Benched for Lent

photo credit: Mahall's via photopin (license)

photo credit: Mahall’s via photopin (license)

A funny thing happens when you are playing soccer – you see the game almost in slow motion. I was playing as a forward for one of the first times during a game in my junior year of high school (I was usually a mid fielder). I was running toward the goal and everything seemed to be moving slowly, although I knew by the sounds of my breath that I was in a full sprint. Back then I was fast. I can only say that because, as I look back, I realize that most of my athletic success came from my ability to outrun other people. I was excited to pass the defenders and was making my way straight toward the goal unchallenged. I had my eyes locked on the goal and just where I was going to kick the ball. During practice I kicked the ball right at the Goalie too many times. Not this time. I was going to score. I think in the back of my head I was already picturing the celebration. Needless to say, I was taken off guard when the next thing I knew I was no longer moving forward but slumped on the ground, with my knee hyper-extended from the goalie slide-tackling me. My body kept going toward the goal while my knee was forced backwards. Ouch. I screamed. I didn’t even cry – I just screamed. My poor coach was a young male coach who sometimes didn’t know what to do with our team. We were one of the best teams in the state, and he was a fantastic coach, but we sometimes took advantage of the fact that he had never coached girls. We would play the “it’s that time of the month” card regularly to avoid running. You can imagine he didn’t know what to do with tears, and he certainly didn’t know what to do with a player screaming in pain. He ran onto the field and picked me up, running with me yelling that I needed a trainer. I ended up having surgery and finished the rest of that season on the bench. I hated it. Nothing feels worse than watching other people play a game you love. Nothing feels worse than being someone who is active and told that you have to wait and slow down.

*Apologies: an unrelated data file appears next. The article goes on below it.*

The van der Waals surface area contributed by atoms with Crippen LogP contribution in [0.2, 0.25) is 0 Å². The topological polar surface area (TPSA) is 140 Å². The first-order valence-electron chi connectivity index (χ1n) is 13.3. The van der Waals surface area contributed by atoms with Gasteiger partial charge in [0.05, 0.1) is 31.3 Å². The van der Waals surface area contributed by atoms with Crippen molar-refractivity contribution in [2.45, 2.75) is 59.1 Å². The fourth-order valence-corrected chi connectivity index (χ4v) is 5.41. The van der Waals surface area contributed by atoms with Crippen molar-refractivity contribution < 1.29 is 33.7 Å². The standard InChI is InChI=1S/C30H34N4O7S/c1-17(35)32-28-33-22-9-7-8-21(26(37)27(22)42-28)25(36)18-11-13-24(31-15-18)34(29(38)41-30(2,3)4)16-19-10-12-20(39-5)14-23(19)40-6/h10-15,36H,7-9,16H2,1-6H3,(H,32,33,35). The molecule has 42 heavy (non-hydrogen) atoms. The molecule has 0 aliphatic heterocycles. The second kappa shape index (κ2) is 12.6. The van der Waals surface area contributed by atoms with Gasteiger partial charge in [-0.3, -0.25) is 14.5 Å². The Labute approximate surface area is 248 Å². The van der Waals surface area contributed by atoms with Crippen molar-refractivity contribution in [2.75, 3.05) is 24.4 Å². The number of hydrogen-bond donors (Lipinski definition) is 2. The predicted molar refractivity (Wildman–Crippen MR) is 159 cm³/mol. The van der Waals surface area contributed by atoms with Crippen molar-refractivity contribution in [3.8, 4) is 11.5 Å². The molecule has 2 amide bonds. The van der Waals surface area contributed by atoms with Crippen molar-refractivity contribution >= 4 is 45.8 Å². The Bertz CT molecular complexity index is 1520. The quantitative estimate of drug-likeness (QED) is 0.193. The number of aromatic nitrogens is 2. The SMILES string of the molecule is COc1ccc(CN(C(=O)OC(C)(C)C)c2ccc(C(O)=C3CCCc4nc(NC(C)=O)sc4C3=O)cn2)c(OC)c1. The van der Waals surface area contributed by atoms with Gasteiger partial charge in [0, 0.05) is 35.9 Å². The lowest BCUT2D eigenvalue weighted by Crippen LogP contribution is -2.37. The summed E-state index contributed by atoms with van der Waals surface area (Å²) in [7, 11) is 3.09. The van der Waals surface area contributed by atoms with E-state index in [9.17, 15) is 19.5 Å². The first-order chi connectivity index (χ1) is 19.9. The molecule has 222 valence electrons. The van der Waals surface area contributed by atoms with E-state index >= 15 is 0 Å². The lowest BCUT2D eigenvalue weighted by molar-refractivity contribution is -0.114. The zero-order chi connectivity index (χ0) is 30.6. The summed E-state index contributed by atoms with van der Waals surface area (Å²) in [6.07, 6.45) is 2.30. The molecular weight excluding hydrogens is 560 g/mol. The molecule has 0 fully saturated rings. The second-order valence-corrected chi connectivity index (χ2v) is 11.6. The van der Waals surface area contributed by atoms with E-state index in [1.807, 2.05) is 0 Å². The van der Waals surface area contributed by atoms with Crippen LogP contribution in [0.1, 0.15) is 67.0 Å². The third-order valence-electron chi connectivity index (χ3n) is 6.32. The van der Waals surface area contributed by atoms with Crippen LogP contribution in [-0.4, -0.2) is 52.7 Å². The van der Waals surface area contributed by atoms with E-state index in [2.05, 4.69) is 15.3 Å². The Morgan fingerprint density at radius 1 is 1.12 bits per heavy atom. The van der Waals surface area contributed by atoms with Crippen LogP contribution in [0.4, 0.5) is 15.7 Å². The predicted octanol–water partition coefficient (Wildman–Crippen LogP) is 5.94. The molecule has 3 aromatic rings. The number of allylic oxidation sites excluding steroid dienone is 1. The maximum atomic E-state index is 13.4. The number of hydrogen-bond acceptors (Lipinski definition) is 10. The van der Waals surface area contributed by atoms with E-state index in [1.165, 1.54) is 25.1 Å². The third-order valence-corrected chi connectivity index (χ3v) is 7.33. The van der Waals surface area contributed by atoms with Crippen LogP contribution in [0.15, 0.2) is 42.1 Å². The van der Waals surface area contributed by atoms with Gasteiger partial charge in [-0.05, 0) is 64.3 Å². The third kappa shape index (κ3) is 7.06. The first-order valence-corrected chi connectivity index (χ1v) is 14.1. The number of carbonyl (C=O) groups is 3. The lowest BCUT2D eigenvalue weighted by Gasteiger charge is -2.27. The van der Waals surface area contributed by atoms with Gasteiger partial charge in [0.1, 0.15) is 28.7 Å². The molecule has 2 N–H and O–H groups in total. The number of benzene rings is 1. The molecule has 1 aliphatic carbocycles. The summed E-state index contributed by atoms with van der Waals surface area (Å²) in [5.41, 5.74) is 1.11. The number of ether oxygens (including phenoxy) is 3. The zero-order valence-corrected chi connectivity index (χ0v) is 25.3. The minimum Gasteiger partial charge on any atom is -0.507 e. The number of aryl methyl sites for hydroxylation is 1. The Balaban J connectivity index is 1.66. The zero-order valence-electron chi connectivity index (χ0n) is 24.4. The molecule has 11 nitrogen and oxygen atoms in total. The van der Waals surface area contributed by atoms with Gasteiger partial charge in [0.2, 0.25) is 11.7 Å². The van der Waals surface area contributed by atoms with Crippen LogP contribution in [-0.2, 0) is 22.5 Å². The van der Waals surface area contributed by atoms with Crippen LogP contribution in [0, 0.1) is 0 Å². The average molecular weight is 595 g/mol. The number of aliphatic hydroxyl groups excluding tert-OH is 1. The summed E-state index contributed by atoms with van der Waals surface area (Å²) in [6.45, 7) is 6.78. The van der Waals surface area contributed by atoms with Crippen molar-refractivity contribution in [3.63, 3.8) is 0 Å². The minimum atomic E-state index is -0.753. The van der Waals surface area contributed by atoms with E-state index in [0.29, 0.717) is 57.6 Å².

Today I am realizing I feel this way again. I feel grounded. I feel benched. I don’t play soccer that often anymore, but I do still love to run. I stopped sprinting and started running long distances a couple years ago. I ran my first half marathon last year and loved it. This year I was looking forward to several races and lots of fun runs. Training was going well until a couple months ago, when I noticed my hip felt sore after a long run. About a month later, I was jumping rope while cross-training, and I fell to the ground in pain, my calf spasming. After several visits with a physical therapist, it became clear that whatever was happening in my hip was affecting my calf. I spent time trying to rehab it, but no matter what I did, I wasn’t able to get it to feel right. I had to take ten days off of running while I was touring in Israel. It was good timing because I was walking over 6 miles a day. Once I got back from my trip, I looked forward to lacing up my shoes and getting back to my personal therapy and prayer time… running. None of my runs were comfortable, but I was able to push through… until yesterday. I laced up the shoes between meetings and was looking forward to some serious thinking time. Just as I began mile three, my hip became so painful that I didn’t know how I was going to make it back to the car. I went to the doctor and was given the news you never want to hear as a runner: you are benched. She thinks I have tendinitis, and the only way it will get better is through taking anti-inflammatories and resting… Resting… I hate resting…
I think that is why Lent can be hard for me. Lent is a time of slowing down and reflection, of seeing the world in slow motion; and I avoid it by making myself busy. All pastors are good at that – we have activities every night of the week during Holy season. We do so with the excuse that we are making Lent happen for other people. Slowing down and trying to strip away activities during the holy season of lent seems just as counterintuitive as stopping running in order to be a better runner, and yet… what if slowing down and sitting on the bench are the only ways that I can learn the lessons of Lent? I have friends who attend church but don’t celebrate Lent or go through the work of Good Friday. Easter seems to me like a big celebration without the tension of why we celebrate, which is Lent. I want to learn these lessons, but I don’t want to take the time to do it. I want it to come easy. I want to be able to maintain my schedule and do the work of Lenten reflection; but it doesn’t work that way. Just like healing my leg means slowing down, I have to slow down to speed up. Maybe this is my lesson for this year’s Lent: I am benched for a reason. Now let’s just hope I learn my lesson.

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